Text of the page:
So far, the 2016 US presidential election has borne an eerie similarity to the plot of my book, The Lafayette Campaign, A Tale of Deception and Elections. Totally improbable candidates have shot to the top of the polls, and then succeeded in the Iowa caucuses. Which raises an interesting question: would you rather think that an election could be hacked, or that Americans really would vote in droves for someone like Donald Trump? If that’s too depressing a question to confront, you can escape from that disquieting reality for a few minutes by seeing how the New Hampshire primary unfolds in my book instead. Here goes.
There’s a heart-warming story in the New York Times this morning that tells the tale of a brand new independent author with a flair for marketing who not only turns her first erotic novel into a best seller, but goes on to start her own imprint and build similar success for equally talented Indie authors who don’t have that special marketing gene. Great! you say? Well, maybe not so great. Read on.
It seems as if more and more entrepreneurs are jumping into the book promotion e-newsletter business. The good news is that there are many services to choose from. Predictably, the bad news is that most produce few sales, and sometimes none at all. As with almost everything else in the self-publishing world, there’s no convenient source to consult to find out what works, and what doesn’t. In this post, I’ll provide the results of my own experiences as a starting point for others to work from. I’ll also provide advice on how to choose the services that may work best for you, and how to get accepted by the most competitive services.
The desirability (or even the concept) of establishing a brand may not come naturally to many authors. Branding may appear to have nothing to do with authorship, or seem to cheapen the author's craft, or represent an intimidating task to carry out - or perhaps even all of the above. But for non-fiction writers, and particularly genre authors, a brand is an important and unique tool to forge and to hone.
When I released my first book four years ago, I wasn’t convinced I needed an author site. After all, an Amazon Author Page includes most of the basic elements needed to establish a web presence, and it’s free to boot. I decided to build one a simple WordPress one anyway for the experience I’d gain in doing so, and now it’s time for a major rebuild. Here’s why.
Notching another year in the metaphorical – and rapidly diminishing - stick measuring one's life is not exactly a celebratory event. In fact, it's right up there with performing your morning check in to confirm that you haven't sold any books. Again. But every now and then, someone you don't know leaves you a really nice review, and that can make your day.
Two and a half weeks ago, I posted a report on the initial results of a free copy promotion I ran, using four of the more effective book newsletter services. That campaign was successful in the near term, resulting in 4,360 downloads of my second book. In the conclusions, I noted:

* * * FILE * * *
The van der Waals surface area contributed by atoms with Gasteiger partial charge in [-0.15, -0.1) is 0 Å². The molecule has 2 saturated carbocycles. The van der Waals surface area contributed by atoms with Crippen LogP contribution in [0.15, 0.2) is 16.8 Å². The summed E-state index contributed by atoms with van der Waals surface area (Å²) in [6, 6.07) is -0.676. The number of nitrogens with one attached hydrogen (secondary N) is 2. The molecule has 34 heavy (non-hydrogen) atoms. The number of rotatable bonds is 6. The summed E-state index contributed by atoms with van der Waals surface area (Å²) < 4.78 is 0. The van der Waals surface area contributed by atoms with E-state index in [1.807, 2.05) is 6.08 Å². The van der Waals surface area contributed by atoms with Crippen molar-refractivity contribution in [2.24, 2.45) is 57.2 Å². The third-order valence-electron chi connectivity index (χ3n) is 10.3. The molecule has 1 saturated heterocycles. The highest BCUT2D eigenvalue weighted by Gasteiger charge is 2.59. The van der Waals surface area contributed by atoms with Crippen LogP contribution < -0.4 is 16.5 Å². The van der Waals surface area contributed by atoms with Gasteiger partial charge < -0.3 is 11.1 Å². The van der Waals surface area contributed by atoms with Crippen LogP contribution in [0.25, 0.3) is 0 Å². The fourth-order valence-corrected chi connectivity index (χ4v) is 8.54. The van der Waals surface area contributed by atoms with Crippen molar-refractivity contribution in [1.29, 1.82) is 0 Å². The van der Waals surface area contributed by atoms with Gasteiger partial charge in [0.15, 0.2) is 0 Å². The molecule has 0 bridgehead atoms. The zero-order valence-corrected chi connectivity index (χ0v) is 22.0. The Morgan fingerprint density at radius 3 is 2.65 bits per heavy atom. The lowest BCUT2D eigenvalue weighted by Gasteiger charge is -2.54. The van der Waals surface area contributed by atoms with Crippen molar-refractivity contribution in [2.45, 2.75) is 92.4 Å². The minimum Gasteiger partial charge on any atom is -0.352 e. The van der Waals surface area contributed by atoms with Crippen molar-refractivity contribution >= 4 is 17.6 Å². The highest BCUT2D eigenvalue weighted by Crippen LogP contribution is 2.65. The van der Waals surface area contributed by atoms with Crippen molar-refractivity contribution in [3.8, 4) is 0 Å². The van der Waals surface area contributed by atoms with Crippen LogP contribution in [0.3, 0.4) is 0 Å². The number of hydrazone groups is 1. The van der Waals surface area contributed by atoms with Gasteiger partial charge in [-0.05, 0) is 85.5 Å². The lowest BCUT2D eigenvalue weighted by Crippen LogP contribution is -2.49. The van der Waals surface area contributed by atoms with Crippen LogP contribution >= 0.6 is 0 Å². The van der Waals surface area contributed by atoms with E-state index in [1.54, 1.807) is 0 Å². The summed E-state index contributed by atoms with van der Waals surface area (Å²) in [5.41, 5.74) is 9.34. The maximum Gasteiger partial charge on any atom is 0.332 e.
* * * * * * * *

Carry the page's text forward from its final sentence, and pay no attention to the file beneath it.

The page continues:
I’ll need to collect further data before I can report back on whether a trial of this scale, duration and impact had the desired effect. The real test will be whether a week from now my base line of sales and page reads steps up from the base line before the sale.
And the answer is?… [drum roll]…No on sales, yes on reads. For the details, read on. As before, I’ll include specific figures and detailed sales charts.
For years now, the prevailing wisdom in self-publishing has been that periodically pricing a book at free for a few days is a great way to build an audience. More recently, many authors are reporting that giving away thousands of free copies of a book has almost no ongoing positive impact on sales. Which review reflects reality?
The evolving consensus seems to be that while massive giveaways worked well in the past, they don't work now. Multiple authors have reported that their giveaways have resulted in few, if any, reviews, and also that it was difficult to ascribe many (and sometimes any) downstream sales as a result of their free promotions.
We will never reject an incoming editable document in ODF format. Asking someone to resend a document in a closed proprietary format is akin to bad manners - Home Office OpenDocument Format Adoption Plan
Hello, I must be going. I cannot stay, I came to say, I must be going.
I'm glad I came, but just the same, I must be going - Groucho Marx, Animal Crackers
I’m writing this over the north Atlantic as I return from most of a week of very compelling meetings at a castle in Germany. Nominally, the subject of the discussion was something generally referred to as “open source pharma” (OSP). But more particularly, the meeting was about working towards saving the millions of lives a year that are lost either to so called “neglected diseases,” or because those stricken cannot possibly afford the price of the drugs that could provide a cure. Even though the actual cost of manufacturing the drugs they so desperately need may be only pennies a pill.